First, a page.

FROM THE INSIDE OUT OF SUBSTANCE USE DISORDER – WENDY BLANCHARD, M.S., CHHC, CPS

When you live in wellness in recovery from Substance Use Disorder and co-occurring disorders (and recovery is a lifelong process) and see the light on the other side of Substance Use Disorder (SUD)/addiction, you understand and empathize with others struggling with this disease as you begin to see yourself in their every word, their every thought, their every action, when you were in active addiction. This is me today on the other side of SUD working as a Holistic Health Counselor and Mental Health and Wellness Literacy Professional, Recovery Specialist, advocate, keynote speaker, and author, serving others living with SUD and mental illness. I am nearly 8 years thriving in my wellness based recovery that I have designed, and re-designed, as I continue to evolve and observe daily, what it is that I need to continue to thrive in wellness. As I change and evolve, so does my wellness “program.”
As I observe others who are living with a misaligned compass…where a distorted perception guides them, and is their only “reality,” I understand and empathize with their unwell mind, body, and soul. It brings back memories of a past set in paranoia and delusions induced by the seduction of a drug which nearly took my own life in early 2013. By the grace of God, my life was saved.
When you know the solution and the path that leads to wellness, serenity, sanity, and self-love and respect, you want to share it with all those living with SUD to hear. I remind myself to exercise patience, love, empathy and acceptance for where each precious soul is presently, hold their hand, reassure them, pray with them, and for them. When someone is unwell, we don’t turn our backs on them; we offer them love and support, and help them to find healing remedies and solutions, whatever that looks like for them. When the mind of one living with SUD has been reduced to that of a child, due to ongoing drug abuse, and/or mental illness, many without life skills to assist them in navigating, through no fault of their own, one who has experienced trauma and continues to experience a trauma response, one who “needs” to be the center of attention where they are looking for love and approval in the only way they know how, one who doesn’t understand the meaning of delayed gratification, or the precious meaning of life, one who is unable to feel anything or hear anything unless it feels good for them, we must all pitch in to teach and model new, healthy behaviors, through compassion and patience, and provide them with an opportunity to practice deep, ongoing self discovery work where we strive to reset the mindset and where we promote a new, healthy lifestyle, as they lead the way. 
We must give them permission to feel, and offer resources for healing. We must help to validate their feelings and emotions by acknowledging, by listening without judgement, and by offering them a safe space to experience and flush through their emotions at their own pace, in a healthy and productive manner that will provide wellness. “We all have mental health,” and it lies on a continuum. We must provide opportunities that resonate with the patient/client that will move them back to wellness on the continuum. It will look different for everyone. Healing is personal. Inherently, we all know what we need to heal.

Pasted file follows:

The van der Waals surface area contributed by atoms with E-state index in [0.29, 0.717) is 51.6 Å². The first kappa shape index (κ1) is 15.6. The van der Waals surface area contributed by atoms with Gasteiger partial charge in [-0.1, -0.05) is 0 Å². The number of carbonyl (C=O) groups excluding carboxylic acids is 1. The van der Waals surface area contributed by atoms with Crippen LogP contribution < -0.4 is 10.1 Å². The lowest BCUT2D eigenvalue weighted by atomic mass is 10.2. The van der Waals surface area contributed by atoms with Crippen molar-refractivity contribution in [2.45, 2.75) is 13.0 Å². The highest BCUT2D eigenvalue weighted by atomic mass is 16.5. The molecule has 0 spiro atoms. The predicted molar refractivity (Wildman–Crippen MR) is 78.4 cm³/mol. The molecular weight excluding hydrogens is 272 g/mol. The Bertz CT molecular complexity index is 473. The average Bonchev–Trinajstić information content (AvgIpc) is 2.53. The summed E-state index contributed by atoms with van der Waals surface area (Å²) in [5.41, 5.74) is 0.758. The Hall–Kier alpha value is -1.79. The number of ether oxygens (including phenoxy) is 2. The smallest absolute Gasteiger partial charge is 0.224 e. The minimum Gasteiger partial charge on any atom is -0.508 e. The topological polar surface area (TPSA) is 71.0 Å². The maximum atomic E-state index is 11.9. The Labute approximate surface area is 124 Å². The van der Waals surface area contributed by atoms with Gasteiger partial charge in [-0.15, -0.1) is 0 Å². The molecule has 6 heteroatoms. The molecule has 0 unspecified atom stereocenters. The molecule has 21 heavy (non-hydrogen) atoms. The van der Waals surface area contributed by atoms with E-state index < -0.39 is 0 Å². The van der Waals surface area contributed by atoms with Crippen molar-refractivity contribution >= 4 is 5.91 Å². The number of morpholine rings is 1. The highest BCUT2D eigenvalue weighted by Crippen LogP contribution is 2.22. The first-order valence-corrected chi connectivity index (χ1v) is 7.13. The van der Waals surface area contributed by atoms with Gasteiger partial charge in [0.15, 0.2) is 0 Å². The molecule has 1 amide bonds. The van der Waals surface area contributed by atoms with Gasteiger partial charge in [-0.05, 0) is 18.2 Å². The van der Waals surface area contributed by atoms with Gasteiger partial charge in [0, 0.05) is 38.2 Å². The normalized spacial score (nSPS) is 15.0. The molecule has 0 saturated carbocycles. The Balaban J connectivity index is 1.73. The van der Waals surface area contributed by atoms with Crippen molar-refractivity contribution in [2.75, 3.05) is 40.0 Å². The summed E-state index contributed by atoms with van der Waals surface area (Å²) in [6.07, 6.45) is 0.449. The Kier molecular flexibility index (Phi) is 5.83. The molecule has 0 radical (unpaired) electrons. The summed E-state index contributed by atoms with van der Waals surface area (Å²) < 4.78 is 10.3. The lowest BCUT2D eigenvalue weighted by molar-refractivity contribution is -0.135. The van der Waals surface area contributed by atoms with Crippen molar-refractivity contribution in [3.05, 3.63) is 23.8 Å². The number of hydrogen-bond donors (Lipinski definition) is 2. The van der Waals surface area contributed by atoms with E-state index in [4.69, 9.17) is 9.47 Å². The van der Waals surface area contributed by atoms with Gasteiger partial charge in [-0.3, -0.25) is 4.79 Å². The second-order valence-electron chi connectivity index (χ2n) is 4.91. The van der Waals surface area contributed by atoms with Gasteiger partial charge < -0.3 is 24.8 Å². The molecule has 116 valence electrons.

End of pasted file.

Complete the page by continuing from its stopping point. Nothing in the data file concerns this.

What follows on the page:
We must continually reassure them that they are safe, and encourage them to find the gift in every feeling and emotion in every situation where we are given an opportunity to learn, and to evolve…and, to remind them over and over that they have the power to heal and grow when they remain open minded, teachable, and positive, including the most important part of healing which is to practice ongoing self care, and self forgiveness.
As we learn new healthy habits, we begin to practice these habits and create a new healthy lifestyle. “When we know better, we do better.”
We must encourage patients/clients to take small risks…baby steps, in their recovery rather than living in isolation and in fear from feeling our emotions. Feeling promotes healing. We must remind them, ongoing, that taking risks and stepping outside of our comfort zone promotes growth and wellness on a personal and deeper level. One that resonates solely with oneself. We must find ways to allow them to see the spectacular human being that they already are, inherently, and empower them to accept and embrace change in order to further evolve. We must guide them in making good decisions for themselves and in always doing the right thing that will serve their own best interest. We must guide them with empathy, strength, faith, hope, and love so that they may slowly find their own path and learn to navigate successfully in their lives. We must be sure to include them in every single step, making them proactive on their journey.